|Taieri Gorge sky|
My journey began with a day-long bus ride from Nelson to Dunedin. Parts were really beautiful, especially the Lewis Pass.
I loved Dunedin. Highlights: On the Taieri Gorge Train, I enjoyed standing outside the cars and watching the scenery flash by (though my fingers were numb by the end). The Elm wildlife tour was a fantastic opportunity to see the Otago Peninsula and its animal residents. The University of Otago is the oldest Uni in New Zealand.
|sheep and penguins sharing a hillside|
|fall in Arrowtown|
|Mirror Lakes in Fiordland National Park|
|mountains along the sound|
|adult Tuatara- they are AWESOME|
Next I headed to Franz Josef, a tiny town near the Franz Josef glacier. Basically what you do in Franz is climb the glacier; there's not much else. But the glacier was FANTASTIC. I did a full-day tour with the glacier guides, and it was awesome. I wore crampons for the first time, and surprisingly did not injure myself. The ice was so beautiful, and as a geological formation I find it quite fascinating.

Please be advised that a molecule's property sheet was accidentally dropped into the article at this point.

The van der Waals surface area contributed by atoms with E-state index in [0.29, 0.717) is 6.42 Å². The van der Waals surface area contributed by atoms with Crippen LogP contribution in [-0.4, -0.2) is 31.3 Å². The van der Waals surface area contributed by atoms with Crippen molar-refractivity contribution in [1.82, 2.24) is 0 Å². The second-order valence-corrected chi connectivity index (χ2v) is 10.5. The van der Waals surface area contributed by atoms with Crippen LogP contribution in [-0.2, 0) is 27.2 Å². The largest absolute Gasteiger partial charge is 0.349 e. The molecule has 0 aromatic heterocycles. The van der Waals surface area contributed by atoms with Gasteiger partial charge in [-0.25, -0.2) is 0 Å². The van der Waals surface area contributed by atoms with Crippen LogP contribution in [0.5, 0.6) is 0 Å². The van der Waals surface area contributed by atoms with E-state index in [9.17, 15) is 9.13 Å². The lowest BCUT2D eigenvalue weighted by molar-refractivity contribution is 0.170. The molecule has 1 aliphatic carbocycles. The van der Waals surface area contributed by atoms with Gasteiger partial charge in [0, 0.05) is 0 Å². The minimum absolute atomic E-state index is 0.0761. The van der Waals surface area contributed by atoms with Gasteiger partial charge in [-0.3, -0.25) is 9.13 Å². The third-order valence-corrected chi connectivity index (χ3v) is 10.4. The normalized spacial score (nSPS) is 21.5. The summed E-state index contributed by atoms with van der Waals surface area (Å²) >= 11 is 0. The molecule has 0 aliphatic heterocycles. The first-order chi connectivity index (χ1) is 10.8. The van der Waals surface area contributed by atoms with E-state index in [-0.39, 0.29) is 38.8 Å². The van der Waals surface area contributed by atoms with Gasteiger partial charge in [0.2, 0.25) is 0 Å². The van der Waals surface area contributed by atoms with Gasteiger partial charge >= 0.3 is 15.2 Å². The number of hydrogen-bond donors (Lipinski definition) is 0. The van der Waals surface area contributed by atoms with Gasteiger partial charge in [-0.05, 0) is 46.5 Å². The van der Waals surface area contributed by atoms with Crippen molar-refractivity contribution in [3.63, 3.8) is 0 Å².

Conveniently, my friend Holly was staying with some friends outside of Greymouth for the weekend, so I met her there and got to hang out on a huge farm with some cool Kiwis. The next day I rode back to Nelson with Holly and her boyfriend Scottie, and now here I am!
Today I had a wonderful day. I babysat Leo for a bit (he's now blowing kisses!), walked into town and learned how to cook risotto from Emma and Tim. Tomorrow I am headed to Arapawa Island with the Marshalls (some friends of Laurie's - Holly is their daughter). Then on to the North Island for the remainder of my trip!
|NZ flax, Otago Peninsula|
*A Smattering of Kiwi Slang:
- "sweet as"- "I confirm that what you are proposing is good by me" (from a Global Culture t-shirt). Actually, this unfinished simile is common. Things can be "cheap as," "kiwi as," "dirty as" etc.
- "knackered"- tired out
- "tucker"- food
- "cuppa"- a cup of tea (or coffee)
- "tea"- could be tea that you drink, or could refer to dinner (or occasionally to other meals). For instance, someone could say, "Do you want to come over for tea? We could do a bbq!"
- "jandals"- flip-flops
- "lollies"- candy or something sweet
- "OE"- Overseas Experience, often taken the year after college (American equivalent-high school)
- "Uni"- university
- "Pommie"- a British person, from Prisoner Of Mother England
- "Sunnies"- sunglasses
- "eh"- similar to the Canadian eh. Except I think Kiwis say it more than Canadians.